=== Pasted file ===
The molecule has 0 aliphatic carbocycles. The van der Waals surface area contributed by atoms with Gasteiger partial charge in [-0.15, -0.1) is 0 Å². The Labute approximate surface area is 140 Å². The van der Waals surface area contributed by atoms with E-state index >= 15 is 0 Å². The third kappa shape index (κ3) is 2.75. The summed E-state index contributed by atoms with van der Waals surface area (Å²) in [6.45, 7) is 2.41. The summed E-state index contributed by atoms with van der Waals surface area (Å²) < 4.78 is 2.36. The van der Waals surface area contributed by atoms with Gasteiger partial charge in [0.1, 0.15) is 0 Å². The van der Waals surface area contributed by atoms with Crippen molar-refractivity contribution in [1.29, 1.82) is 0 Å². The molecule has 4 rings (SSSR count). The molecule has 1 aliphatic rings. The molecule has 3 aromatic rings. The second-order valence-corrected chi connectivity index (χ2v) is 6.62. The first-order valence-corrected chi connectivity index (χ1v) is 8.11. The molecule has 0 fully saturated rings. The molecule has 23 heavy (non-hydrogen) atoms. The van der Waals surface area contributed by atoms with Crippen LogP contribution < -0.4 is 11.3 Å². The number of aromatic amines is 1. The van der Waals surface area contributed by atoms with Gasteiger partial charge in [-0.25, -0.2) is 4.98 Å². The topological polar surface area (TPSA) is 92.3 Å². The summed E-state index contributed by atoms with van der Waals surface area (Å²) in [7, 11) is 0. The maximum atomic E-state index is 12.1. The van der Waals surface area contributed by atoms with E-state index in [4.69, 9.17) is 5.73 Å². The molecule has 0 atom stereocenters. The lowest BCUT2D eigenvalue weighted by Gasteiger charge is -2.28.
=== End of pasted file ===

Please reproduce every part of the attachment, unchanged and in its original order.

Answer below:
The molecule has 0 aliphatic carbocycles. The van der Waals surface area contributed by atoms with Gasteiger partial charge in [-0.15, -0.1) is 0 Å². The Labute approximate surface area is 140 Å². The van der Waals surface area contributed by atoms with E-state index >= 15 is 0 Å². The third kappa shape index (κ3) is 2.75. The summed E-state index contributed by atoms with van der Waals surface area (Å²) in [6.45, 7) is 2.41. The summed E-state index contributed by atoms with van der Waals surface area (Å²) < 4.78 is 2.36. The van der Waals surface area contributed by atoms with Gasteiger partial charge in [0.1, 0.15) is 0 Å². The van der Waals surface area contributed by atoms with Crippen molar-refractivity contribution in [1.29, 1.82) is 0 Å². The molecule has 4 rings (SSSR count). The molecule has 1 aliphatic rings. The molecule has 3 aromatic rings. The second-order valence-corrected chi connectivity index (χ2v) is 6.62. The first-order valence-corrected chi connectivity index (χ1v) is 8.11. The molecule has 0 fully saturated rings. The molecule has 23 heavy (non-hydrogen) atoms. The van der Waals surface area contributed by atoms with Crippen LogP contribution < -0.4 is 11.3 Å². The number of aromatic amines is 1. The van der Waals surface area contributed by atoms with Gasteiger partial charge in [-0.25, -0.2) is 4.98 Å². The topological polar surface area (TPSA) is 92.3 Å². The summed E-state index contributed by atoms with van der Waals surface area (Å²) in [7, 11) is 0. The maximum atomic E-state index is 12.1. The van der Waals surface area contributed by atoms with E-state index in [4.69, 9.17) is 5.73 Å². The molecule has 0 atom stereocenters. The lowest BCUT2D eigenvalue weighted by Gasteiger charge is -2.28.